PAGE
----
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Title: Water UV-shielding in the Terrestrial Planet-forming Zone: Implications for Oxygen-18 Isotope Anomalies in H218O Infrared Emission and Meteorites
Abstract An understanding of abundance and distribution of water vapor in the innermost region of protoplanetary disks is key to understanding the origin of habitable worlds and planetary systems. Past observations have shown H 2 O to be abundant and a major carrier of elemental oxygen in disk surface layers that lie within the inner few astronomical units of the disk. The combination of high abundance and strong radiative transitions leads to emission lines that are optically thick across the infrared spectral range. Its rarer isotopologue H 2 18 O traces deeper into this layer and will trace the full content of the planet-forming zone. In this work, we explore the relative distribution of H 2 16 O and H 2 18 O within a model that includes water self-shielding from the destructive effects of ultraviolet radiation. In this Letter we show that there is an enhancement in the relative H 2 18 O abundance high up in the warm molecular layer within 0.1–10 au due to self-shielding of CO, C 18 O, and H 2 O. Most transitions of H 2 18 O that can be observed with JWST will partially emit from this layer, making it essential to more » take into account how H 2 O self-shielding may effect the H 2 O to H 2 18 O ratio. Additionally, this reservoir of H 2 18 O -enriched gas in combination with the vertical “cold finger” effect might provide a natural mechanism to account for oxygen isotopic anomalies found in meteoritic material in the solar system. « less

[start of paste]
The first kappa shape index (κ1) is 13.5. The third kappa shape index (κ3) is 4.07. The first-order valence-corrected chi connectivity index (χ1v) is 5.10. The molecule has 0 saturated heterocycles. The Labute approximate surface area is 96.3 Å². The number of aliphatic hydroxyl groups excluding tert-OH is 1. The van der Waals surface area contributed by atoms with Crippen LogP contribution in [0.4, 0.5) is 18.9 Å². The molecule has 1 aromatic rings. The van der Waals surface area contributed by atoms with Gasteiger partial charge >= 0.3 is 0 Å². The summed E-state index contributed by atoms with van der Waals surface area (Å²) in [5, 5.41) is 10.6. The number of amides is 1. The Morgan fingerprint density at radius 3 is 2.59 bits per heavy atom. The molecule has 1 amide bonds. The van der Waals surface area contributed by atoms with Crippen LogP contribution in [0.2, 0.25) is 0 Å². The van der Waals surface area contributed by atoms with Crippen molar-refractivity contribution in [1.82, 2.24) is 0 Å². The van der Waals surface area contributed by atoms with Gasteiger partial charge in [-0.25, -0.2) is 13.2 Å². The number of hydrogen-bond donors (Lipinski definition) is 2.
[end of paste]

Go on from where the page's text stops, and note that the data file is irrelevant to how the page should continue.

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The Astrophysical Journal Letters
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National Science Foundation
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